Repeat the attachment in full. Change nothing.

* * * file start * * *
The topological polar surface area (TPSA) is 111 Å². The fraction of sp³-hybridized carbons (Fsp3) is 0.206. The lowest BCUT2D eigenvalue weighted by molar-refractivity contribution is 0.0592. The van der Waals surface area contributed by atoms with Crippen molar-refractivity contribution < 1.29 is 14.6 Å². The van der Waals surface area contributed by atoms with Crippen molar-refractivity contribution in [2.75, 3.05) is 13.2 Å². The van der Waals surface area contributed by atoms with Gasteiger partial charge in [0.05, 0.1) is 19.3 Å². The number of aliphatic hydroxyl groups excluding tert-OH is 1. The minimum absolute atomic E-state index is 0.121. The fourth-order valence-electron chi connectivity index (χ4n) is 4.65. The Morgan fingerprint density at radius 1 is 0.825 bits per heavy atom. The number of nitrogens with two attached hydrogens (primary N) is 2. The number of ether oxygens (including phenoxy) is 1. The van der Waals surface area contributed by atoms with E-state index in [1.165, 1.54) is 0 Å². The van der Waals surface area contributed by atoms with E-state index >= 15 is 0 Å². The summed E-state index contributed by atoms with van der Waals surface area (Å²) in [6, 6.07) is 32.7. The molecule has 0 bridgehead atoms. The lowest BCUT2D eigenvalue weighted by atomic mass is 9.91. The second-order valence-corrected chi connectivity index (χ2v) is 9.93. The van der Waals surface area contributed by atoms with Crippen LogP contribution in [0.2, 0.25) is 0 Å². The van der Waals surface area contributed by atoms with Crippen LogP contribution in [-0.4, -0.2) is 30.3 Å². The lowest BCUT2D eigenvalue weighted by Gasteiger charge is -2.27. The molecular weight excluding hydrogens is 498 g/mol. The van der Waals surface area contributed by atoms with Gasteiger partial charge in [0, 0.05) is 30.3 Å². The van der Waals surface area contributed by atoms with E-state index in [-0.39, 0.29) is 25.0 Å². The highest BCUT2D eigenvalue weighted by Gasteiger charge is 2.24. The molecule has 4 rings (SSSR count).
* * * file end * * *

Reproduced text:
The topological polar surface area (TPSA) is 111 Å². The fraction of sp³-hybridized carbons (Fsp3) is 0.206. The lowest BCUT2D eigenvalue weighted by molar-refractivity contribution is 0.0592. The van der Waals surface area contributed by atoms with Crippen molar-refractivity contribution < 1.29 is 14.6 Å². The van der Waals surface area contributed by atoms with Crippen molar-refractivity contribution in [2.75, 3.05) is 13.2 Å². The van der Waals surface area contributed by atoms with Gasteiger partial charge in [0.05, 0.1) is 19.3 Å². The number of aliphatic hydroxyl groups excluding tert-OH is 1. The minimum absolute atomic E-state index is 0.121. The fourth-order valence-electron chi connectivity index (χ4n) is 4.65. The Morgan fingerprint density at radius 1 is 0.825 bits per heavy atom. The number of nitrogens with two attached hydrogens (primary N) is 2. The number of ether oxygens (including phenoxy) is 1. The van der Waals surface area contributed by atoms with E-state index in [1.165, 1.54) is 0 Å². The van der Waals surface area contributed by atoms with E-state index >= 15 is 0 Å². The summed E-state index contributed by atoms with van der Waals surface area (Å²) in [6, 6.07) is 32.7. The molecule has 0 bridgehead atoms. The lowest BCUT2D eigenvalue weighted by atomic mass is 9.91. The second-order valence-corrected chi connectivity index (χ2v) is 9.93. The van der Waals surface area contributed by atoms with Crippen LogP contribution in [0.2, 0.25) is 0 Å². The van der Waals surface area contributed by atoms with Crippen LogP contribution in [-0.4, -0.2) is 30.3 Å². The lowest BCUT2D eigenvalue weighted by Gasteiger charge is -2.27. The molecular weight excluding hydrogens is 498 g/mol. The van der Waals surface area contributed by atoms with Gasteiger partial charge in [0, 0.05) is 30.3 Å². The van der Waals surface area contributed by atoms with E-state index in [-0.39, 0.29) is 25.0 Å². The highest BCUT2D eigenvalue weighted by Gasteiger charge is 2.24. The molecule has 4 rings (SSSR count).